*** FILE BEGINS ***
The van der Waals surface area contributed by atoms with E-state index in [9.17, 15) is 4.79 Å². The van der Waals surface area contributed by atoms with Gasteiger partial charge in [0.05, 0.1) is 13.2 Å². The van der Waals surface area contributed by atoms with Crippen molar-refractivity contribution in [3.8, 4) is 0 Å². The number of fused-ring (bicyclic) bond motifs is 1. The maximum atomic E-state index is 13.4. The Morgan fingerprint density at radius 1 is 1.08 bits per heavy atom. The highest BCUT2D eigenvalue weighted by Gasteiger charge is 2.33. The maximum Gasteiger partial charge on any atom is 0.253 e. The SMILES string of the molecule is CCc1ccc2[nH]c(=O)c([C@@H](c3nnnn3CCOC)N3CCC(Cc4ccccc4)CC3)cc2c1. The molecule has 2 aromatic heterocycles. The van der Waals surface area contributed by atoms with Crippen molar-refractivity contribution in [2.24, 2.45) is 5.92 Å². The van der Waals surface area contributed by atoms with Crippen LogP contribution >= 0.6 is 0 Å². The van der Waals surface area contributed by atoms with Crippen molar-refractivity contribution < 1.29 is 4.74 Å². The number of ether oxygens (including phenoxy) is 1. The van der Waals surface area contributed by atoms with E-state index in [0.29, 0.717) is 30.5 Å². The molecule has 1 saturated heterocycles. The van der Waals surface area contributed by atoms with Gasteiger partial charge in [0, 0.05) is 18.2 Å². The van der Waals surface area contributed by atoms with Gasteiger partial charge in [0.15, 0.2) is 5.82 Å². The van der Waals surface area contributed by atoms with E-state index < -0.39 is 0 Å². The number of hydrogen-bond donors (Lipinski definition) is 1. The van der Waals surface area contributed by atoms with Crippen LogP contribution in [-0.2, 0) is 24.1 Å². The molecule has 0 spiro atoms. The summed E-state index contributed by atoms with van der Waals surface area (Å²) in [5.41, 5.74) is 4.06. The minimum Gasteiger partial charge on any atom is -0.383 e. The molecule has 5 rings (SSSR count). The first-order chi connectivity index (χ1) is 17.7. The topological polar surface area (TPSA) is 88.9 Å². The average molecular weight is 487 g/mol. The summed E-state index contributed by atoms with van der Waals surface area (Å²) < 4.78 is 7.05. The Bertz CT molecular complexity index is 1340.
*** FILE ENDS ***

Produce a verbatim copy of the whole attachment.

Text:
The van der Waals surface area contributed by atoms with E-state index in [9.17, 15) is 4.79 Å². The van der Waals surface area contributed by atoms with Gasteiger partial charge in [0.05, 0.1) is 13.2 Å². The van der Waals surface area contributed by atoms with Crippen molar-refractivity contribution in [3.8, 4) is 0 Å². The number of fused-ring (bicyclic) bond motifs is 1. The maximum atomic E-state index is 13.4. The Morgan fingerprint density at radius 1 is 1.08 bits per heavy atom. The highest BCUT2D eigenvalue weighted by Gasteiger charge is 2.33. The maximum Gasteiger partial charge on any atom is 0.253 e. The SMILES string of the molecule is CCc1ccc2[nH]c(=O)c([C@@H](c3nnnn3CCOC)N3CCC(Cc4ccccc4)CC3)cc2c1. The molecule has 2 aromatic heterocycles. The van der Waals surface area contributed by atoms with Crippen molar-refractivity contribution in [2.24, 2.45) is 5.92 Å². The van der Waals surface area contributed by atoms with Crippen LogP contribution >= 0.6 is 0 Å². The van der Waals surface area contributed by atoms with Crippen molar-refractivity contribution < 1.29 is 4.74 Å². The number of ether oxygens (including phenoxy) is 1. The van der Waals surface area contributed by atoms with E-state index in [0.29, 0.717) is 30.5 Å². The molecule has 1 saturated heterocycles. The van der Waals surface area contributed by atoms with Gasteiger partial charge in [0, 0.05) is 18.2 Å². The van der Waals surface area contributed by atoms with Gasteiger partial charge in [0.15, 0.2) is 5.82 Å². The van der Waals surface area contributed by atoms with E-state index < -0.39 is 0 Å². The number of hydrogen-bond donors (Lipinski definition) is 1. The van der Waals surface area contributed by atoms with Crippen LogP contribution in [-0.2, 0) is 24.1 Å². The molecule has 0 spiro atoms. The summed E-state index contributed by atoms with van der Waals surface area (Å²) in [5.41, 5.74) is 4.06. The minimum Gasteiger partial charge on any atom is -0.383 e. The molecule has 5 rings (SSSR count). The first-order chi connectivity index (χ1) is 17.7. The topological polar surface area (TPSA) is 88.9 Å². The average molecular weight is 487 g/mol. The summed E-state index contributed by atoms with van der Waals surface area (Å²) < 4.78 is 7.05. The Bertz CT molecular complexity index is 1340.